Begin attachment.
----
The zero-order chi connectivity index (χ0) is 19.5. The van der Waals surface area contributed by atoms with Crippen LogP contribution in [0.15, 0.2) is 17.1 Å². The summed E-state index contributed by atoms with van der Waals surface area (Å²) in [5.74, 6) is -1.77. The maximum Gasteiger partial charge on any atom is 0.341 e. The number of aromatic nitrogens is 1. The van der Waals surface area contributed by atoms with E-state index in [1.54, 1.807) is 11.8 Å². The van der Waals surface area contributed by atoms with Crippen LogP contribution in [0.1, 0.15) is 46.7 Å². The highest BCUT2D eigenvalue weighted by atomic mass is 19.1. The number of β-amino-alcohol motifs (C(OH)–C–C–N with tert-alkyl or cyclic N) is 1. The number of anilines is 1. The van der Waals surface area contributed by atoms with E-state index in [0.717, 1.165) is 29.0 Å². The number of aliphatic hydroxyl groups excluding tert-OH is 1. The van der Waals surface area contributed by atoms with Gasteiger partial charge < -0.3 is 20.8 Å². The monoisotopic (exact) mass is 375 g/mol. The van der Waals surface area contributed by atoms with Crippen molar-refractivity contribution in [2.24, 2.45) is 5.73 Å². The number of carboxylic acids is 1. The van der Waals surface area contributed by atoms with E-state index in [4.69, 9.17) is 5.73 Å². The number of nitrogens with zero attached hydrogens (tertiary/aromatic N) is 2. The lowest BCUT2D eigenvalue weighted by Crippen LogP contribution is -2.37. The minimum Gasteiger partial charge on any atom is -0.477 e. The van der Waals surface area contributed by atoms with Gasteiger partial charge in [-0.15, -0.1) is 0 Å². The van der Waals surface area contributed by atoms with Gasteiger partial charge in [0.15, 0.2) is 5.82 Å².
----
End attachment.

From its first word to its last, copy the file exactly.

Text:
The zero-order chi connectivity index (χ0) is 19.5. The van der Waals surface area contributed by atoms with Crippen LogP contribution in [0.15, 0.2) is 17.1 Å². The summed E-state index contributed by atoms with van der Waals surface area (Å²) in [5.74, 6) is -1.77. The maximum Gasteiger partial charge on any atom is 0.341 e. The number of aromatic nitrogens is 1. The van der Waals surface area contributed by atoms with E-state index in [1.54, 1.807) is 11.8 Å². The van der Waals surface area contributed by atoms with Crippen LogP contribution in [0.1, 0.15) is 46.7 Å². The highest BCUT2D eigenvalue weighted by atomic mass is 19.1. The number of β-amino-alcohol motifs (C(OH)–C–C–N with tert-alkyl or cyclic N) is 1. The number of anilines is 1. The van der Waals surface area contributed by atoms with E-state index in [0.717, 1.165) is 29.0 Å². The number of aliphatic hydroxyl groups excluding tert-OH is 1. The van der Waals surface area contributed by atoms with Gasteiger partial charge < -0.3 is 20.8 Å². The monoisotopic (exact) mass is 375 g/mol. The van der Waals surface area contributed by atoms with Crippen molar-refractivity contribution in [2.24, 2.45) is 5.73 Å². The number of carboxylic acids is 1. The van der Waals surface area contributed by atoms with E-state index in [4.69, 9.17) is 5.73 Å². The number of nitrogens with zero attached hydrogens (tertiary/aromatic N) is 2. The lowest BCUT2D eigenvalue weighted by Crippen LogP contribution is -2.37. The minimum Gasteiger partial charge on any atom is -0.477 e. The van der Waals surface area contributed by atoms with Gasteiger partial charge in [-0.15, -0.1) is 0 Å². The van der Waals surface area contributed by atoms with Gasteiger partial charge in [0.15, 0.2) is 5.82 Å².